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My plants are covered in white fluff PDF Print E-mail

Cryptolaemus Ladybird Mealybug are a group of small, sap sucking insect pests that attack a wide range of garden plants, especially house plants and plants grown in shade houses, igloos and glasshouses. Their soft bodies are 1-3mm long and can be grey, pink or yellow and are usually covered with white, waxy, water-repellent powder and encircled by a fringe of white, waxy hairs.

Mealybug breed in warm conditions, mostly during spring and summer. They are slow moving and large infestations can be mistaken for a white mould. Infestations spoil the appearance of plants and fruit, cause foliage to wilt and/ or become distorted, weakening their hosts. Mealybug excrete excess sugars harvested from sap and this sticky substance falls on and adheres to leaves below, encouraging sooty mould.

Infestations often begin hidden deep inside growing points and can be difficult to detect in dense bromeliads and prickly succulents. Common garden ant species will transfer mealybug to healthy plants to farm them, harvesting the sugar-rich honeydew.

Cultural controls:

There are 400 known species of Ladybirds in Australia. Many are voracious mealybug predators at all stages of their lives. Juvenile ladybirds of some species superficially resemble mealybug and woolly aphid, but are more active and less numerous. You can learn to identify them by observing them feeding. They take time to locate and control mealbug numbers.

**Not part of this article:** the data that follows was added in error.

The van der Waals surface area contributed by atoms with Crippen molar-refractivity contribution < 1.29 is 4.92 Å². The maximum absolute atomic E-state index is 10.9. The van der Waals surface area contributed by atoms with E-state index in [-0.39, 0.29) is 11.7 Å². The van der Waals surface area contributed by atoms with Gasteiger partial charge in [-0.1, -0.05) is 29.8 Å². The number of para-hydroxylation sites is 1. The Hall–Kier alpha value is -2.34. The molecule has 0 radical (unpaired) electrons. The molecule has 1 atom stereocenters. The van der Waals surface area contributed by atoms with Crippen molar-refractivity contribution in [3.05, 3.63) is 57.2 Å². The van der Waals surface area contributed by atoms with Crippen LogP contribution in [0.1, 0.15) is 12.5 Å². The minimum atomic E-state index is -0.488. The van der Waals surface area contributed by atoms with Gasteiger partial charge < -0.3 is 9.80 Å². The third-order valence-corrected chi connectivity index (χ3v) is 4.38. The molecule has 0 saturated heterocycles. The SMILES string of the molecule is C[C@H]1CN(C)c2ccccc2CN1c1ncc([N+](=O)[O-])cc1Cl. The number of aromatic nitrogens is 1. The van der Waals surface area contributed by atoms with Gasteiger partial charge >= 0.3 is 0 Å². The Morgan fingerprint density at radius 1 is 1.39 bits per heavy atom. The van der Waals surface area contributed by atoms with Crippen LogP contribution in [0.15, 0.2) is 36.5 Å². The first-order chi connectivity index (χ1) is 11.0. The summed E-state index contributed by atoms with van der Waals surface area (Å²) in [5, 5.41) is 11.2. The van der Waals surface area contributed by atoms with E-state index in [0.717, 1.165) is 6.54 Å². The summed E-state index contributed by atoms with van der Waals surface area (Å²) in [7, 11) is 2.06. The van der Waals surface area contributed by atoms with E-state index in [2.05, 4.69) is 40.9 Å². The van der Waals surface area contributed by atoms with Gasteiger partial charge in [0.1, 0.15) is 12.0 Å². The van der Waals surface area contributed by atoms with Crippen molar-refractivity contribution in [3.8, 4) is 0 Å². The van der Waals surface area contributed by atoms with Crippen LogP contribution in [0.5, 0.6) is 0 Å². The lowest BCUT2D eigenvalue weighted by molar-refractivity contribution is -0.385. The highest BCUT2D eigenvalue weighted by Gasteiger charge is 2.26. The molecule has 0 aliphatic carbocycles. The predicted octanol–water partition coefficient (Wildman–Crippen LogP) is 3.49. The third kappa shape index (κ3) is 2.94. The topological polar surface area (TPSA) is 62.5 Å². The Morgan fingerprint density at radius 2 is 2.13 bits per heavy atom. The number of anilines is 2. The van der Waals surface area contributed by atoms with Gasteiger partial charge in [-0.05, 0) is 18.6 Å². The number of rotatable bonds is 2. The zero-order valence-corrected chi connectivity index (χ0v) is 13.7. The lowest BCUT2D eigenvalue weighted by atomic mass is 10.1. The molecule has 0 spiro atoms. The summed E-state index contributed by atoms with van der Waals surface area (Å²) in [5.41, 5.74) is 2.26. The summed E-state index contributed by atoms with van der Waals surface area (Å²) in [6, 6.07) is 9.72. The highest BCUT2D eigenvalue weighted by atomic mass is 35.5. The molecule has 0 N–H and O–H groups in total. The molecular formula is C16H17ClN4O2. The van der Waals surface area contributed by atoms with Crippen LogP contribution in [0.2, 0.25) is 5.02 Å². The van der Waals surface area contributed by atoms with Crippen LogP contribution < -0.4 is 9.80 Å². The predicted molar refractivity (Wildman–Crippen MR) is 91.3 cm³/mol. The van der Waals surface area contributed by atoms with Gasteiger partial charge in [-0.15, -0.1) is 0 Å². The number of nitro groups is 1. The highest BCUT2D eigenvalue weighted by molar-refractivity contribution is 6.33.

Supporting strategies include:

  • feeding plants with a low nitrogen ‘flower and fruit’ fertiliser to prevent the production of soft, sappy growth;
  • regular removal of dead and dying foliage which can harbour mealybug;

Other controls:

Control is rarely completely effective and mealybug have become resistant to many pesticides.

  • If one plant in a collection is infested with mealybug it may be easier to dispose of that specimen in the compost heap than trying to eradicate mealybug and risk it spreading to other plants;
  • Control small infestations by hand using a cotton bud dipped in either soapy water or an emulsion made of equal parts of methylated spirits and water. Dab mealybug individually;
  • Control large infestations by spraying once with a horticultural oil. Ensure sprays saturate both sides of foliage, stems and any bark fissures. Control is most effective during the spring and summer breeding season.
 
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